On Friday night, Sept. 8, when most people living in the eastern time zone will be finished with their day, worship leader Chris Tomlin will begin his set, culminating a full day of music at Universal Orlando’s Rock the Universe. The two-day music event, which also features Lauren Daigle, Lecrae, Casting Crowns, Kari Jobe, Brandon Heath, and others, draws thousands of listeners to one of the country’s largest theme parks.
In this interview, Tomlin speaks about his latest appearance at the event, the longevity and legacy of worship music, and the unity in Texas being demonstrated through relief efforts to Hurricane Harvey’s devastation.
You do worship events all over the country. How is the environment different at Rock the Universe?
There are some same things for our normal shows that are definitely in common, but also some that are different, especially in Orlando. It’s just such a different environment and feeling. People are in such a great place, for the most part having a fun time with their families. We’ve played it a few times now, and I really love it. I play so late. I play around 11 this year. I always wonder, Is anyone going to stick around? But they do. It’s incredible.
Do you think the theme-park atmosphere brings in more people not familiar with your music?
I definitely see the audience expanding. The theme park brings so many people. There are a lot of people hearing these songs for the first time.
What is it about your songs in particular that unites generations in your concerts? You’re likely to see a wide range of ages that are familiar with the music.
I remember going to a concert years ago, to Garth Brooks when he was rolling in the ’90s. I saw all these different ages of people. I thought, ‘That’s amazing. Different age groups love his music! I’d love for my music to do that one day.’ So to see that happens has been one of the biggest thrills for me, to look out and see grandparents and grandkids, that they all come and share together. It’s really special. That doesn’t happen a lot. Usually one artist has one target. For me, it’s been pretty widespread. I think that speaks so much to music in the church. I try to give people a voice to sing to God. I think in that way it really crosses a lot of lines for ages.
Are you a theme-park lover? Or is it all about your daughters?
It’s all about them. They’re so fired up to be with me. It’s doing all their rides. So that’s more fun for me, seeing them get so excited and spending the day with them. They’ve been talking about it for a month.
Do you have any observations on the state of worship music? Critics said it was a fad and would not last but here we are, 20 years later, going strong.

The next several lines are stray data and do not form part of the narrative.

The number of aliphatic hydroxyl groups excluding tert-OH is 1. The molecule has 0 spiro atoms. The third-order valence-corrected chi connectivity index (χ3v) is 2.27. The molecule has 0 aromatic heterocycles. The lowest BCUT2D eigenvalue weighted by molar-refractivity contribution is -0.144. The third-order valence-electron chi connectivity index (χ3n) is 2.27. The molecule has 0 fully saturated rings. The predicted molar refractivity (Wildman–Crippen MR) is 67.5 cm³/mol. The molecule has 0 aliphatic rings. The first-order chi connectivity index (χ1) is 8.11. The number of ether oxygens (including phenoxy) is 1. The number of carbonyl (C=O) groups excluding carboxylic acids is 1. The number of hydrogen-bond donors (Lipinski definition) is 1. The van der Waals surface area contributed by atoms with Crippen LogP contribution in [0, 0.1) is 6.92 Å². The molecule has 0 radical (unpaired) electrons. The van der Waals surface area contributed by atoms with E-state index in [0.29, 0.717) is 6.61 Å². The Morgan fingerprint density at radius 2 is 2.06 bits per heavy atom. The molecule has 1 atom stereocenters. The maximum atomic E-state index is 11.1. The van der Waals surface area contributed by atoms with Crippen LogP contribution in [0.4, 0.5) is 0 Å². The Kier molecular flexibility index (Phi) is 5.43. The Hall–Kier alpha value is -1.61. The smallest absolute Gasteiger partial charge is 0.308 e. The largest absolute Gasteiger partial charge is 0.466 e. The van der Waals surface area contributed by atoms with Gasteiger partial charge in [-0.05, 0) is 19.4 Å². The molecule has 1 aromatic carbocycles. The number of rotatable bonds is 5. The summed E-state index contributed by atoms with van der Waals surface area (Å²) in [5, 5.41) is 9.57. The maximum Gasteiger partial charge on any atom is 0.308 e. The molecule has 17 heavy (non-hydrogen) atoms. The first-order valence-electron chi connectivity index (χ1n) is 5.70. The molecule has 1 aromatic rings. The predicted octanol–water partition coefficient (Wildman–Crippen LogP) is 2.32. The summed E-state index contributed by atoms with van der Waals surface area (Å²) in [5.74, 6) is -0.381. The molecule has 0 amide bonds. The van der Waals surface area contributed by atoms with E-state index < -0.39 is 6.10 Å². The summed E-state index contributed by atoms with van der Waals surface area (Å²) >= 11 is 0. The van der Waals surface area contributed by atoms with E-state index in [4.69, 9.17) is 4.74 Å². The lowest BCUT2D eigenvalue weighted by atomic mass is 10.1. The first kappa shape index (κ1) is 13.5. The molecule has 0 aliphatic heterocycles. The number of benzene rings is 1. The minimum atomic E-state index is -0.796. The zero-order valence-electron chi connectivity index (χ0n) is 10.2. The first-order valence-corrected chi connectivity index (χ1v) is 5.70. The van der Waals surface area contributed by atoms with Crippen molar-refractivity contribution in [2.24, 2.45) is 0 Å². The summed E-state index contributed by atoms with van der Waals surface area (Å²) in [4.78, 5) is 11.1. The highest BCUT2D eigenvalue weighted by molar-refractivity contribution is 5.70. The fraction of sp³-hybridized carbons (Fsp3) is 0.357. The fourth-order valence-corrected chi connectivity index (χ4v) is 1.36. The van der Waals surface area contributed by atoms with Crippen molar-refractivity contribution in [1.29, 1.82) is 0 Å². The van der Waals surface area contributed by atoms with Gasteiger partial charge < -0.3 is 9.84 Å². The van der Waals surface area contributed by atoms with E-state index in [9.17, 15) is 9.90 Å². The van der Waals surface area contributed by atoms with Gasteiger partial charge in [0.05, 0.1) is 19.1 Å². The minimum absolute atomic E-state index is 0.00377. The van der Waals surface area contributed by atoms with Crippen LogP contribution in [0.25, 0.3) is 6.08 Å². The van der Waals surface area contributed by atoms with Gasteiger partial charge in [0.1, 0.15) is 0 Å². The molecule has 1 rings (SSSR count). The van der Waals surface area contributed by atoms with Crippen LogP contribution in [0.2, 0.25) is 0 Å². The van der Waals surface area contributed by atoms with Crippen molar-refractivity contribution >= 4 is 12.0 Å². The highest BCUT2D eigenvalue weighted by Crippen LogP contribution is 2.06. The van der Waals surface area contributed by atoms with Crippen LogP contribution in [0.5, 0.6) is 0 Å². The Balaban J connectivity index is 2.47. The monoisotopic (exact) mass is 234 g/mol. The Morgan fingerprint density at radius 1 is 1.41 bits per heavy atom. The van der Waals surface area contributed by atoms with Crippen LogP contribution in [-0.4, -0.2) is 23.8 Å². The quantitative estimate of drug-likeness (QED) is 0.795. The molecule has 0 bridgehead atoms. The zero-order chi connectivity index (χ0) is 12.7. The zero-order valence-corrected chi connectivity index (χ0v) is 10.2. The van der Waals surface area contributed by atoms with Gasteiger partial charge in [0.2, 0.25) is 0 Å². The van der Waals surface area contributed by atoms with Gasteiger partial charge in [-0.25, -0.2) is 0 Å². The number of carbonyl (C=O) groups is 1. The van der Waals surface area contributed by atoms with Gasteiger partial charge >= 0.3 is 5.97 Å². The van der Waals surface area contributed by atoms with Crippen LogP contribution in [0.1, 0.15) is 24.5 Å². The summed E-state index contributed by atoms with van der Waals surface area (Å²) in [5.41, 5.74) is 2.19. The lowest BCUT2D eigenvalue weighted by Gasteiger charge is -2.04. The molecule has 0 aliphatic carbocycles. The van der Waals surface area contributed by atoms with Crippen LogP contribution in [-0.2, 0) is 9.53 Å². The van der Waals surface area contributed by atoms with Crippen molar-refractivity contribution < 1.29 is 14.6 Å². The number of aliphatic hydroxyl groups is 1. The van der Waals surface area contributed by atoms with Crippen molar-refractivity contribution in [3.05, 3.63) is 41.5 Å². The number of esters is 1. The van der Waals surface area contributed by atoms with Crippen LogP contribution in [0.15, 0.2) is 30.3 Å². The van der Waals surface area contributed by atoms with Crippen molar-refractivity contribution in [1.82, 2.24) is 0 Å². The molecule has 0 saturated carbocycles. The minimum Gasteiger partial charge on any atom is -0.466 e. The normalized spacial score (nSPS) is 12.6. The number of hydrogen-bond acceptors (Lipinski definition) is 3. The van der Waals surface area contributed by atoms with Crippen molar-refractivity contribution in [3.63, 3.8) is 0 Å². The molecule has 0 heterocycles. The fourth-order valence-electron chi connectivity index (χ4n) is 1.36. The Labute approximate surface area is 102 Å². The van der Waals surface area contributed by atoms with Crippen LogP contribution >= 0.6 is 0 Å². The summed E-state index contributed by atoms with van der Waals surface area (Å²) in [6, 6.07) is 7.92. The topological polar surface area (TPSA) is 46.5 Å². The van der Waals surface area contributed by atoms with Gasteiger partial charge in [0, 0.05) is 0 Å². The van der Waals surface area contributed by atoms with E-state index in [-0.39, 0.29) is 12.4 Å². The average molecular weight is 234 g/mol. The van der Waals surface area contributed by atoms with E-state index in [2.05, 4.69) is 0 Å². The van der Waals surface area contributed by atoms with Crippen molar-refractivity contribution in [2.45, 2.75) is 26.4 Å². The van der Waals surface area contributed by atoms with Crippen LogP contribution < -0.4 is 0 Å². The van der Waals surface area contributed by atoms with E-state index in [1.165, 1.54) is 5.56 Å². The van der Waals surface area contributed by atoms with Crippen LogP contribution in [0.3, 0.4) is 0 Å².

I think it’s continuing to the next generation, and that’s a big thing. The next generation coming up, there are incredible worship artists that they are speaking right into their language. That seems to be the lifeblood of the church, connecting to the next gen, and music is a big part of that. It’s going to continue to be the force. I think that’s what younger people are looking for, what’s real. There’s something different that happens when I’m a part of this music singing these songs. It will continue. Styles come and go will change. The Spirit is eternal. The music is eternal, and the act of worship is eternal. Worshipping God is never going away, unless the Scripture is wrong. People are connecting into that and wanting to be a part of something way bigger than themselves. Pop music and country music are wonderful, but they’re not bigger than yourself. In this kind of music, you’re tapping into something much bigger than yourself, including generations before you. It’s big, it’s broad, and it’s not going anyway.
What’s coming up next?
We’re hitting the tours again, in the fall is the Good Good Father tour. Then we’ll go right into our Christmas tour. Christmas is something I always look forward to; we’ll do nine to 10 cities every year.
As a Texan, what are you feeling when you see what’s happening in the aftermath of the hurricane?
We are definitely heartbroken. I used to live in Houston, involved in a church there. My family is in northeast Texas, so they’re just getting rain, not the flooding. It’s a devastating storm. In Texas, the people who are helping and the communities coming together, that’s always been amazing about Texas. Texans are so proud, we get a bad rap for that, but we’ve seen so many out helping and we’re going to see more of that in the weeks and months ahead.
For more information or to purchase tickets to Rock the Universe, visit https://www.universalorlando.com/web/en/us/things-to-do/events/rock-the-universe/index.html
DeWayne Hamby is a communications specialist and longtime journalist covering faith-based music, entertainment, books and the retail industry. He is also the editor of the White Wing Messenger, director of communications for the Church of God of Prophecy and author of the book Gratitude Adjustment. Connect with him at dewaynehamby.com or on Twitter: @dewaynehamby.